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FBI trouble

In our application we extensively use a function-based index on an important table. Couple of days ago I’ve seen an interesting issue associated with this FBI, view and a GROUP BY query. I have to say I don’t have an explanation what exactly it is and how I should call it properly, hence just “trouble” in the subject line.

This is a synthetic setup to demonstrate the case:

drop table t cascade constraints purge
create table t (
    id    number not null,
    x     varchar2(100),
    y     number,
    pad   varchar2(50)
insert into t
with g as (select /*+ materialize */ null from all_source where rownum <= 1000)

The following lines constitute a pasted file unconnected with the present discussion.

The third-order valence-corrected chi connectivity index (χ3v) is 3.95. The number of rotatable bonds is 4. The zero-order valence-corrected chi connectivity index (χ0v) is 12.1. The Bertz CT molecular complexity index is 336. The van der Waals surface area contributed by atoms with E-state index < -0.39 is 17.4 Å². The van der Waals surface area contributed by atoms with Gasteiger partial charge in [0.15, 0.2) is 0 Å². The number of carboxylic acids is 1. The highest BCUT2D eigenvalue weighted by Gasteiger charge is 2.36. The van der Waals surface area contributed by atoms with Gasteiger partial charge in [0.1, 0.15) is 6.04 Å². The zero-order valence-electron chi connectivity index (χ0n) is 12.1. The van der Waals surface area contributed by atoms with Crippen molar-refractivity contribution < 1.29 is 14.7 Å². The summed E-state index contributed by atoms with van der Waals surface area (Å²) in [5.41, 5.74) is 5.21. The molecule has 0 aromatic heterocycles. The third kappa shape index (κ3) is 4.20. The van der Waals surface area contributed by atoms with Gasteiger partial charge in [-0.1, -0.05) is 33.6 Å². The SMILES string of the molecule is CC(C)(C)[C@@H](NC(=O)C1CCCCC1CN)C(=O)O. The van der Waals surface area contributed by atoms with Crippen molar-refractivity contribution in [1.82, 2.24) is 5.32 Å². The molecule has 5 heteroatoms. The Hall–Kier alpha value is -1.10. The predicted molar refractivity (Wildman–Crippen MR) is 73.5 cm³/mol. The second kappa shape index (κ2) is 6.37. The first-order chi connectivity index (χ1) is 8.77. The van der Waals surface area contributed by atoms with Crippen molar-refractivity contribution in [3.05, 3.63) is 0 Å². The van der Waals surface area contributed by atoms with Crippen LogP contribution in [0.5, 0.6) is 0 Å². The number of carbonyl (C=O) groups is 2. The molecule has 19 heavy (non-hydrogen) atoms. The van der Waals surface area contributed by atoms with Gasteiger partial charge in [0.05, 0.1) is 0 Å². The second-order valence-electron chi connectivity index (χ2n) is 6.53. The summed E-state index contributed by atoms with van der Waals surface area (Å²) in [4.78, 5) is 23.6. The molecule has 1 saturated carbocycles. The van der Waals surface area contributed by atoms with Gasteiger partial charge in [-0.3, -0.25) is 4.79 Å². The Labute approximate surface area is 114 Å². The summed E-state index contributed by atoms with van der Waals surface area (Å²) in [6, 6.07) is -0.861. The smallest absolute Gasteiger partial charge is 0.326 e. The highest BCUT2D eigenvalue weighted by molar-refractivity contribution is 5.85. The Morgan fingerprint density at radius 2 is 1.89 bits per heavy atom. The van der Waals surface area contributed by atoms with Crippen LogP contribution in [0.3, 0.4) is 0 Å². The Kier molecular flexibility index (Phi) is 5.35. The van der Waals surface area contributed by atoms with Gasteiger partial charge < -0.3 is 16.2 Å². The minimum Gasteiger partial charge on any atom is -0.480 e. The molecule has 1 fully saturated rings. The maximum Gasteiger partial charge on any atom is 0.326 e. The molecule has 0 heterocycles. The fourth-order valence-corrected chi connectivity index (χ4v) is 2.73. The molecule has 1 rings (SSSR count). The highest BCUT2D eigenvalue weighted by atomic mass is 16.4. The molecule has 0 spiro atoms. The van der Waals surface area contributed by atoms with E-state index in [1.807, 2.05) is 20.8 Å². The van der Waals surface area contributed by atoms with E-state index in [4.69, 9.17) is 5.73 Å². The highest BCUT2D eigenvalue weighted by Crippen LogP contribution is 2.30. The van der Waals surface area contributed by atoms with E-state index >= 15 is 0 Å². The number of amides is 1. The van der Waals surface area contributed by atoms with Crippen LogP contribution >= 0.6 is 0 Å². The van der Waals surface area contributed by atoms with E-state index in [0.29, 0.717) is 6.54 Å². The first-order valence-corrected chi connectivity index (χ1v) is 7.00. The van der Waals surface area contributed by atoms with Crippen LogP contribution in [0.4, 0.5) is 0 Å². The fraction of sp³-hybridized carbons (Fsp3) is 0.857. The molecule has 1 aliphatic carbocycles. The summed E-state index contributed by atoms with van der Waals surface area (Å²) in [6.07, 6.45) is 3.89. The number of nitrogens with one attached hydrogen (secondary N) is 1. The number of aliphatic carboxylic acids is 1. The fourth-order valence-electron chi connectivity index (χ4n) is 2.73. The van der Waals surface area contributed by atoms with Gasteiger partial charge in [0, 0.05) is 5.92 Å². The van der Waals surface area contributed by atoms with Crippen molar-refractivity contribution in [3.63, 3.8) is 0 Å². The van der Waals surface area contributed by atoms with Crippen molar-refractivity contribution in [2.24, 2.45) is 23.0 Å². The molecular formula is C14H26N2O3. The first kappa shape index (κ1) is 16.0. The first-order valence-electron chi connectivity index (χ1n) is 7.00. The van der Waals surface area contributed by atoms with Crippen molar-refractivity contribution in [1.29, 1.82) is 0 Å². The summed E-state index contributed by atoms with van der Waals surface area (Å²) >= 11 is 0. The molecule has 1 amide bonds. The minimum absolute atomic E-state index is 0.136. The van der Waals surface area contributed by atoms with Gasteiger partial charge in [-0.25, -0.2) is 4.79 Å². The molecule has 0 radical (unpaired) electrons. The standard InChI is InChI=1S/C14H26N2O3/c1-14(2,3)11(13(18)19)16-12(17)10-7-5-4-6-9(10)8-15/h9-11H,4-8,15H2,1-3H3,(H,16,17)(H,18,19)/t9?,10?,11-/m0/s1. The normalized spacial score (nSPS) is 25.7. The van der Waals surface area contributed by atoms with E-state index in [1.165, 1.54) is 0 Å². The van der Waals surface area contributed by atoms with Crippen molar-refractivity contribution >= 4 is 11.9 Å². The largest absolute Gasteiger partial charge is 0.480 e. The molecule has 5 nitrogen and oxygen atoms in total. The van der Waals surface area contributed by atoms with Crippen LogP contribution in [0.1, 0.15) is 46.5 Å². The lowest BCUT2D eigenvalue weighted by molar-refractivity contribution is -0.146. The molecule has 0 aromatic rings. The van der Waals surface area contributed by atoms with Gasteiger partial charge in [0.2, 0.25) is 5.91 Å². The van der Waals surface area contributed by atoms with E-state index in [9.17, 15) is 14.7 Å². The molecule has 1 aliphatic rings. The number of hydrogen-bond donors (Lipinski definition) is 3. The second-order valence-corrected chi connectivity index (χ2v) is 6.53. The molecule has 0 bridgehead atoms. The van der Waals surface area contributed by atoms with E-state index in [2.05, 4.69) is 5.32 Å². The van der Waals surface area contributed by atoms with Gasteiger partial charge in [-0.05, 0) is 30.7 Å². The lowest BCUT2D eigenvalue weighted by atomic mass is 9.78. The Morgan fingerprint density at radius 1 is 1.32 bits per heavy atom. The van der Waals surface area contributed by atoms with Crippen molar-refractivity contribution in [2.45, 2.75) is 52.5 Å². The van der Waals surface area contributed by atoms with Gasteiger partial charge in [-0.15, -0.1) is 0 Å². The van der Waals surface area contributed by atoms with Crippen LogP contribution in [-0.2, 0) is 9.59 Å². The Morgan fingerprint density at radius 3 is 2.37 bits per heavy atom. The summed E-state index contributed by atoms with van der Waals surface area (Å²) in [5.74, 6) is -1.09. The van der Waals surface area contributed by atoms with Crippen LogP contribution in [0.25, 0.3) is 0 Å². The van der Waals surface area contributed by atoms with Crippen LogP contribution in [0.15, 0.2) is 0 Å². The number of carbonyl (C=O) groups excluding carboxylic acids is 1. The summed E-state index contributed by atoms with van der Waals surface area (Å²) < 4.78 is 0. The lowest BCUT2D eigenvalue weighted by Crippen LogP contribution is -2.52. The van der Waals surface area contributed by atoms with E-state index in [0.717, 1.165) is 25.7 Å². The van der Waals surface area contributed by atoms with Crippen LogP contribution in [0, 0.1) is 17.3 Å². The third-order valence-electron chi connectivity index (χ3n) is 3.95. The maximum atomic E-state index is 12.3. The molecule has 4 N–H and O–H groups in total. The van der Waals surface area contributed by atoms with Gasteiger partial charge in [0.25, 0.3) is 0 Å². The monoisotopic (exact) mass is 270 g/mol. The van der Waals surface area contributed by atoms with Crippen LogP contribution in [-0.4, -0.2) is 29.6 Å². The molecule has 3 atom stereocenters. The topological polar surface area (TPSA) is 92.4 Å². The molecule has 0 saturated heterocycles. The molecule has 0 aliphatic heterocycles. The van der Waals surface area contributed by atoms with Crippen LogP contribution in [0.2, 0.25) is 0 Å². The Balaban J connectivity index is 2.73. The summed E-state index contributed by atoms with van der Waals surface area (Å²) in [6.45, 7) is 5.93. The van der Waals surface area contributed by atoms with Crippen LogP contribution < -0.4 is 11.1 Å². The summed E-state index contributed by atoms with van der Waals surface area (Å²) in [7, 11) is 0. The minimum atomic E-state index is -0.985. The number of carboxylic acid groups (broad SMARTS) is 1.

select mod(rownum, 1000) id,
       lpad('x', rownum/1e5, 'x') x,
       1 y,
       lpad('x', 50, 'x') pad
  from g g1, g g2
 where rownum <= 1e6

create index t_indx on t(id, coalesce(upper(x), to_char(y)))
exec dbms_stats.gather_table_stats(user, 't', method_opt=>'for all columns size 1', cascade=>true)
exec dbms_stats.gather_table_stats(user, 't', method_opt=>'for all hidden columns size 1', no_invalidate=>false)

create or replace view v1
select t.*, coalesce(upper(x), to_char(y)) func from t
create or replace view v2
select, nvl(coalesce(upper(x), to_char(y)), 1) y, func from v1

So there’s a table and a function-based index defined. There’re also two views selecting data from table: one that adds FBI column, the other tries to restrict selected data to that stored in the index. So far so good:

SQL> explain plan for select * from v2 where id = :1;


SQL> select * from table(dbms_xplan.display(null,null,'+outline +projection'));

Plan hash value: 4058602070

| Id  | Operation        | Name   | Rows  | Bytes | Cost (%CPU)| Time     |